This article creates a curiosity as to whether our plans would be helpful for the individual or would it have been necessary for the company “First National Title” to have an email monitoring plan. I’m not aware if our company offers plans on the corporate level. However, I did want to thank you for sharing this information as it might open a whole new area for us.
Security should be increase, this social engineering technique is harming since long time, its time to introduce some anti technique. two steps is good but not excellent!
Could you please elaborate on how two factor authentication would have protected the recipients from this kind of phishing?
Another piece of information would be required instead of just username and password, For example, let’s say I have your email address and I guess your (presumably) weak password for your Web email account not using 2FA (two-factor authentication). I’m at my home and I now can control your email. I login as you and impersonate you. I can intercept your emails, etc. With 2FA, I would also need to have not only your username and password, but also a pin/code, usually sent via text to your phone. Without that, I can’t access your account (unless of course, I also have your phone). Here is an example using Google: https://support.google.com/accounts/answer/180744?hl=en
It wouldn’t have protected them, if the sender is the one hacked. Krebs article doesn’t state which side gets hacked, just that it gets intercepted.
If it is the client that gets intercepted that is easy to explain. Hackers delete real email and send fake, but real looking, replacement.
But then how does the hacker know what client-account to hack? Seems you have to hack the right account at the right time, and be *very* lucky as hacker.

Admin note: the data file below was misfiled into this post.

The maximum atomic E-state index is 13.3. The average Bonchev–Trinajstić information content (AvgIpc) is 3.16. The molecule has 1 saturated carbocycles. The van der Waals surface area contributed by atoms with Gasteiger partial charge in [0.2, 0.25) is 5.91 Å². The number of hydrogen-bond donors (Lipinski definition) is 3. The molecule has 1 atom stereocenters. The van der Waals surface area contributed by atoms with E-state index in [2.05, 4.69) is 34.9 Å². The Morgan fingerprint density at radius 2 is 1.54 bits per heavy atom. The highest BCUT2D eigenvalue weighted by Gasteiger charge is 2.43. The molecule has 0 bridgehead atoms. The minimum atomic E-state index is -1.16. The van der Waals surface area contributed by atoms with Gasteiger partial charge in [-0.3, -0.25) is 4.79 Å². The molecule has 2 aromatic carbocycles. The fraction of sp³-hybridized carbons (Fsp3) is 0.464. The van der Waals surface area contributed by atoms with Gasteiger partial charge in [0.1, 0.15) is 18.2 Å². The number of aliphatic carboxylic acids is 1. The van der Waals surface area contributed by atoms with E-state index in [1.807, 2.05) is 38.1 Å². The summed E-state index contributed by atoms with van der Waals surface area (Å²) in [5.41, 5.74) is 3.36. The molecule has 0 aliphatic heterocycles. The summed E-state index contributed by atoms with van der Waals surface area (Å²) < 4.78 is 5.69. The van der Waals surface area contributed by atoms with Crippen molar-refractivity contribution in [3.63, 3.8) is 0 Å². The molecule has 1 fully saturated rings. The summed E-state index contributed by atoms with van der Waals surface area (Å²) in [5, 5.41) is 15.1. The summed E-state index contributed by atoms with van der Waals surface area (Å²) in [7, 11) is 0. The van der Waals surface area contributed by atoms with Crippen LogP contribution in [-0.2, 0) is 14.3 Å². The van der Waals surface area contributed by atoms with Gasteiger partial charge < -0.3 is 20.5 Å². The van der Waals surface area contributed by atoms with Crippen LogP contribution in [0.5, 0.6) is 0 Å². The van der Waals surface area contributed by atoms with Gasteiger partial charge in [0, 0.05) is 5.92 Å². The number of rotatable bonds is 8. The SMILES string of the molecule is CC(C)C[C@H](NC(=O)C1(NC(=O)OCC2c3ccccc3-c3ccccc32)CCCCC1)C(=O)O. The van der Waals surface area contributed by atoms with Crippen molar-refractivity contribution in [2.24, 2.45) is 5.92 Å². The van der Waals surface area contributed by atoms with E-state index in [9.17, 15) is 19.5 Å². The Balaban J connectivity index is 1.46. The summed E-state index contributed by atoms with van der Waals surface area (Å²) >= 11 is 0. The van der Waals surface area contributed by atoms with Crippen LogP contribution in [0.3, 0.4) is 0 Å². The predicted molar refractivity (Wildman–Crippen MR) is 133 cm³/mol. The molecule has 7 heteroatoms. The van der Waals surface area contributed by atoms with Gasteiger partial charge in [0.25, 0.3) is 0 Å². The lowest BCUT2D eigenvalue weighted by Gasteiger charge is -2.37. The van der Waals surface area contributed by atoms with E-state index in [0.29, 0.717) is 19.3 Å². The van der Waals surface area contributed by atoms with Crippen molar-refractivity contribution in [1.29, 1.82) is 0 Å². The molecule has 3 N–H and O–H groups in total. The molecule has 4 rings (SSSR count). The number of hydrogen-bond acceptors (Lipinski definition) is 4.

Although I understood that is not the case here, it seems more effective to hack the sender. Those sender-accounts (which aren’t Hotmail or Gmail but business accounts) typically don’t use 2-factor. In fact that kind of emails are often semi-automatically generated, from a server.
So that begs the main question, are we really talking about client-hacks? Seems they got really ‘lucky’ then, *unless* they somehow knew the victim was about to buy a house. In that case, that side of the story seems to be the real news-angle …
Digitally signed emails would also help in this arena…
Hmmm, I am not using digital signatures anymore. Even in the last century emails were deep scanned by our company firewall which broke the signature. I got used to the broken signatures. Never used it anymore…
DMARC is another way these email phishing schemes could be prevented. It should be mandatory for any financial institution to be using DMARC. If we can’t make it mandatory legally, then we should be shaming non DMARC-compliant financial institutions into adopting it, or at the very least making it difficult for them to continue to do business.
AFAICT, not a single one of my financial services uses DMARC yet.